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On Friday, October 8, 1993, F.N., a juvenile, was arrested for felony menacing in violation of section 18-3-206, 8B C.R.S. (1986), 4 and unlawful possession of a handgun by a juvenile, in violation of the handgun statute. F.N. was immediately placed at Gilliam Youth Center (Gilliam), a facility designed for the confinement of juveniles, in secure detention. On Sunday, October 10, 1993, a magistrate found probable cause to detain F.N. for felony menacing and for violation of the handgun statute. 5

On Tuesday, October 12, 1993, a hearing officer conducted a detention hearing, pursuant to section 19-2-204(3)(a)(I), 8B C.R.S. (1994 Supp.). F.N. was represented by a public defender at the hearing. The prosecutor recommended continued detention of F.N. pending a priority filing of a delinquency petition. 6 After reviewing the pretrial detention worksheet and the police report, the hearing officer found that F.N. had pointed a loaded handgun at two people after making "some rather tasteless remarks" to them, concluded that he constituted a danger to himself and to the community, and ordered his continued detention.

On Thursday, October 14, 1993, a petition in delinquency was filed charging F.N. with the class 5 felony of felony menacing and the class 2 misdemeanor of illegal possession of a handgun by a juvenile. On October 19, 1993, F.N. was transferred to the juvenile detention unit of the Arapahoe County Jail.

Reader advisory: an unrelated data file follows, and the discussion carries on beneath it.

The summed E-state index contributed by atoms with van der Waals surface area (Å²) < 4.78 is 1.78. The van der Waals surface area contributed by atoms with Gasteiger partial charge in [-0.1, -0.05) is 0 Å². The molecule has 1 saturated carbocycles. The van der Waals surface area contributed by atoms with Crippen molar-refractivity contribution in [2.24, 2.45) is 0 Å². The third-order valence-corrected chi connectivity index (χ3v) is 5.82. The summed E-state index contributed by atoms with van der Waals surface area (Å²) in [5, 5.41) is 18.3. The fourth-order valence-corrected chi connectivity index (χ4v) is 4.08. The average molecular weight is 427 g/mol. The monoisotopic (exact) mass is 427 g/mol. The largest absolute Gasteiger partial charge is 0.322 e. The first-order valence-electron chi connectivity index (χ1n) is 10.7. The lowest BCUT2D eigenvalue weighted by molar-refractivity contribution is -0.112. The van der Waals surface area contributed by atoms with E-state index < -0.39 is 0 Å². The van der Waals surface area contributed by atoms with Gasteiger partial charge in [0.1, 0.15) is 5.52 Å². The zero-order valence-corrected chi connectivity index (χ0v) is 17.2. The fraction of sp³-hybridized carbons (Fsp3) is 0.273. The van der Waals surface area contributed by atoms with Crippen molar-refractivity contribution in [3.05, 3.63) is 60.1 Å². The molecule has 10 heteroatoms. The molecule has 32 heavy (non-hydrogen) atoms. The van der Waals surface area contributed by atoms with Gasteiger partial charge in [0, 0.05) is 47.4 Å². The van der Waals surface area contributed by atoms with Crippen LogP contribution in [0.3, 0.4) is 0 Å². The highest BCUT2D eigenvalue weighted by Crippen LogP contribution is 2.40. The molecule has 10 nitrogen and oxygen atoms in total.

On October 21, 1993, F.N. filed a motion for release from custody, asserting as grounds therefor that the handgun statute creates a status offense and that detention for commission of a status offense violates the Colorado Children's Code, §§ 19-1-101 to 19-6-106, 8B C.R.S. (1994 Supp.) (the Children's Code), and the Juvenile Justice Delinquency and Prevention Act, 42 U.S.C. §§ 5601 to 5785 (1980) (the Juvenile Act); that the detention of juveniles without bond at Gilliam and at the Arapahoe County Jail constitutes a violation of the Children's Code; and that the presumption statute, both facially and as applied to F.N., violates the due process and equal protection clauses of the Fifth and Fourteenth Amendments to the United States Constitution and article II, section 25, of the Colorado Constitution.